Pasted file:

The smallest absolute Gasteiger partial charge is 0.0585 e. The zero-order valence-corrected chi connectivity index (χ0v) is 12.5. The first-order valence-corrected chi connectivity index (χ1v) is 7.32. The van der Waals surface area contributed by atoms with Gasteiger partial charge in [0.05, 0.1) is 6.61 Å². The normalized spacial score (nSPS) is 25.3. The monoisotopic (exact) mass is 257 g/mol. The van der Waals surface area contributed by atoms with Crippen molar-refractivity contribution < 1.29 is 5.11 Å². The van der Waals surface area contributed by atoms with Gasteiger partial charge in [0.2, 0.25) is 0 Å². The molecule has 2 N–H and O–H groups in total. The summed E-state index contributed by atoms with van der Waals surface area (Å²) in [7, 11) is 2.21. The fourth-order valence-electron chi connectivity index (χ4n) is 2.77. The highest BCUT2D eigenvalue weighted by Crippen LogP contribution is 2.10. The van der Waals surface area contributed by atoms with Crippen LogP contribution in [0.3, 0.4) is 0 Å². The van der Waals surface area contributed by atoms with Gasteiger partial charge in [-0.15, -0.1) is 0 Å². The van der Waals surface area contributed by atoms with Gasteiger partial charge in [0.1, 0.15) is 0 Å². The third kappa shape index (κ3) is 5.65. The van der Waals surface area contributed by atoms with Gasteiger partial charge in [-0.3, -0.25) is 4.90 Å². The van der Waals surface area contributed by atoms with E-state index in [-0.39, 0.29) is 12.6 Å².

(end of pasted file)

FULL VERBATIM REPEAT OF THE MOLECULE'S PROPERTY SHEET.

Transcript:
The smallest absolute Gasteiger partial charge is 0.0585 e. The zero-order valence-corrected chi connectivity index (χ0v) is 12.5. The first-order valence-corrected chi connectivity index (χ1v) is 7.32. The van der Waals surface area contributed by atoms with Gasteiger partial charge in [0.05, 0.1) is 6.61 Å². The normalized spacial score (nSPS) is 25.3. The monoisotopic (exact) mass is 257 g/mol. The van der Waals surface area contributed by atoms with Crippen molar-refractivity contribution < 1.29 is 5.11 Å². The van der Waals surface area contributed by atoms with Gasteiger partial charge in [0.2, 0.25) is 0 Å². The molecule has 2 N–H and O–H groups in total. The summed E-state index contributed by atoms with van der Waals surface area (Å²) in [7, 11) is 2.21. The fourth-order valence-electron chi connectivity index (χ4n) is 2.77. The highest BCUT2D eigenvalue weighted by Crippen LogP contribution is 2.10. The van der Waals surface area contributed by atoms with Crippen LogP contribution in [0.3, 0.4) is 0 Å². The van der Waals surface area contributed by atoms with Gasteiger partial charge in [-0.15, -0.1) is 0 Å². The van der Waals surface area contributed by atoms with Gasteiger partial charge in [0.1, 0.15) is 0 Å². The third kappa shape index (κ3) is 5.65. The van der Waals surface area contributed by atoms with Gasteiger partial charge in [-0.3, -0.25) is 4.90 Å². The van der Waals surface area contributed by atoms with E-state index in [-0.39, 0.29) is 12.6 Å².